Have you ever wondered if how you feel gets in the way of what you should do?
We are creatures of emotion, by nature.
But those very emotions that can grant us strength to barrel through something difficult, can also hinder us from making the right choice at times.
Emotions can taint perspectives, even love…and if we’re not careful, can be the cause of harm to our children.
Taking Responsibility When No On Else Would
Many years ago, one of my kids made some bad choices and got into trouble.
One of the things I have told each and every child of mine is, “Please don’t go where I can’t follow and protect you.”
My child made some choices that took him out of my protection and eventually into the arms of the state.
When my wife and I were at the courthouse waiting, we noticed more than half a dozen youth, all older than our young teen, with their mothers. I was the only father present.
Odd thing was, each one of them had a lawyer with them.
Over the course of then next 30 minutes, I heard each and every lawyer say in one from or another, “This isn’t your child’s fault.” To which the mother would coddle the kid, who more often than not looked…bored.
Now, I’d considered a lawyer, but something felt…wrong about it. So after discussing the issue with my wife, we both agreed on what we were there for.
Our child had broken the law, and we were there to accept full responsibility and accountability for breaking that law.
Yes, we felt a bit scared, a lot concerned, but our WHY defined what kind of parents we were and what we required of our children. Part of that was to be law-abiding people.
People who took full responsibility for their actions.
Which came to the complete shock of the prosecuting attorney.
“Where’s…your lawyer,” she asked us as we were ushered into the meeting room.
“We don’t have one,” I explained. “My child is guilty. He turned himself in. We’re here to take responsibility for his choices.”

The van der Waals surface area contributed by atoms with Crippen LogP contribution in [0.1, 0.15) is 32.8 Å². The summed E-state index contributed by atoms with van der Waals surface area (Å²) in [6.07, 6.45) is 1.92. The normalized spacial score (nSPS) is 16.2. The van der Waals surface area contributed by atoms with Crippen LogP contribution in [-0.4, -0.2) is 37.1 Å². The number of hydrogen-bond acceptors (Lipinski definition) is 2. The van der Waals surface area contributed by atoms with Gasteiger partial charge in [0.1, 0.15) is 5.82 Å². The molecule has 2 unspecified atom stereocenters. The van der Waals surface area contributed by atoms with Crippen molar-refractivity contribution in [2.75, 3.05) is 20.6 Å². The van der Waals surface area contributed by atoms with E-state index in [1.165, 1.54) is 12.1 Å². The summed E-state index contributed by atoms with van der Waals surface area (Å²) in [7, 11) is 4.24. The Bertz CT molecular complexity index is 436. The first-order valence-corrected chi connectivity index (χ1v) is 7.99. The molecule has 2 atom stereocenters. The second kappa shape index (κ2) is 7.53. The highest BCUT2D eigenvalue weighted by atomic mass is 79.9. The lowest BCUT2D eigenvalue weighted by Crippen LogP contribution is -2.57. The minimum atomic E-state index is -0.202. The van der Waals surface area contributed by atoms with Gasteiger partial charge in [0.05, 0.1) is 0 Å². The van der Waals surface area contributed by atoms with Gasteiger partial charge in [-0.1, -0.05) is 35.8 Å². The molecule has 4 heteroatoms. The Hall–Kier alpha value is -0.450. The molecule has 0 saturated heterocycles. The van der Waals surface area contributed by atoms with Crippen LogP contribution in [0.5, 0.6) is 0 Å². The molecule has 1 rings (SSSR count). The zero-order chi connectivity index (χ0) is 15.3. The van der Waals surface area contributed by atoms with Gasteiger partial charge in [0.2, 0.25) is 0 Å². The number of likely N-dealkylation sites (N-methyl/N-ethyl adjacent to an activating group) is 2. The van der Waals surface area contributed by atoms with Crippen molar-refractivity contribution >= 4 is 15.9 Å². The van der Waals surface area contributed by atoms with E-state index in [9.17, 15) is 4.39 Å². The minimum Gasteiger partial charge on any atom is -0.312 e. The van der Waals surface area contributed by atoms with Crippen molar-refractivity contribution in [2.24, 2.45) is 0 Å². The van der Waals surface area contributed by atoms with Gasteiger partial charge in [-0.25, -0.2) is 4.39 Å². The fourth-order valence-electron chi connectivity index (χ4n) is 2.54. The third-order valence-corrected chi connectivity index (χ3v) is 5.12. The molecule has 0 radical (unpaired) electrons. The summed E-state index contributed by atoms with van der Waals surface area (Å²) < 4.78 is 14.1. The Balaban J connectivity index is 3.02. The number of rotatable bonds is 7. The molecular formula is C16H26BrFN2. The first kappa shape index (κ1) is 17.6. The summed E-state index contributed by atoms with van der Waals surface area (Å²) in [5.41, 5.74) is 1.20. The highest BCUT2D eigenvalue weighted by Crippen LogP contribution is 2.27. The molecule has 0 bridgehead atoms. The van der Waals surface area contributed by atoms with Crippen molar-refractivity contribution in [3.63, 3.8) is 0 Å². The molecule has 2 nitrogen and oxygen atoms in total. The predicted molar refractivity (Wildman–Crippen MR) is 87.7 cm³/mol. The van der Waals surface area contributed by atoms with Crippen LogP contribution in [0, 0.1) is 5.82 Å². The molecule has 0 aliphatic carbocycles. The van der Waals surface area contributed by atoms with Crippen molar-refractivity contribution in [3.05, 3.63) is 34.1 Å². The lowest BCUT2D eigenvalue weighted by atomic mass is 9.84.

She sat down and smiled at us.
“I had the chance to interview your son. He’s not like the kids out there. He was so proper. ‘Yes, mam. No, mam. Please. Thank you. And he confessed everything.” She leaned forward then, “He doesn’t belong here. I’m convinced he’s a good boy who made a bad choice, so I’d like to help.”
She did just that.
Our son was placed in a wonderful program we couldn’t afford, free of charge by order of the judge.
Our boy graduated with flying colors, tot he standing ovation of the courtroom, led by the judge himself.
“Successes like this, and youth like you are why those of us in this courtroom chose this profession,” he said, beaming at our child. Then he turned to the case worker.
“Is there any reason why the state should not return full custody of this young man back over to his parents?”
The case worker shook his head. “Your honor, there is nothing the state could do that the Buckley’s couldn’t do ten times better. They’re parenting Rockstars.”
I think that’s the nicest compliment I’ve ever received.
Parenting is an emotional business.
We worry about our children.
We experience pain and anxiety over these lives we brought into the world.
But our WHY—also helps us to keep our emotions in check—so we can do the right things for the right reasons.
Sometimes even when it goes against everything we actually want.
I have to admit that this is one of the most difficult aspects of being a parent for me.
What we go through when raising our children is hard to describe, and often makes no sense to those who either don’t have kids…or don’t care.
Take a close look at the WHY you’ve been crafting.
This document, or in my own case a collection of documents, is an agreement with myself—outlining how I will conduct myself.
It also outlines WHY I will conduct myself the way I will.
…because the goals and objectives I have for my child and my family as a whole are worth more than my emotions.
Remind yourself of that.
Because if your emotions are more important than the goals you’ve set for yourself, you might want to rethink them.
There’s a time and place for our emotions.
Our WHY is a tool to help us keep those emotions in their proper place, so we can accomplish our parenting goals.
I don’t personally think there’s such a thing as too much emotion.
Not as long as we keep them in check, so they don’t ruin what maters most.
WHAT TO DO NEXT
Take a personal inventory of your emotions.
List any situations where you have allowed your emotions to take the lead over your principles.
Get feedback from your spouse—as there are oftentimes situations we miss and can use another perspective.
Make a plan on how you’ll keep your emotions in check the next time you find yourself in a similar situation.
You’ve got this.
“It’s only a lack of control you should fear, not feeling too much.”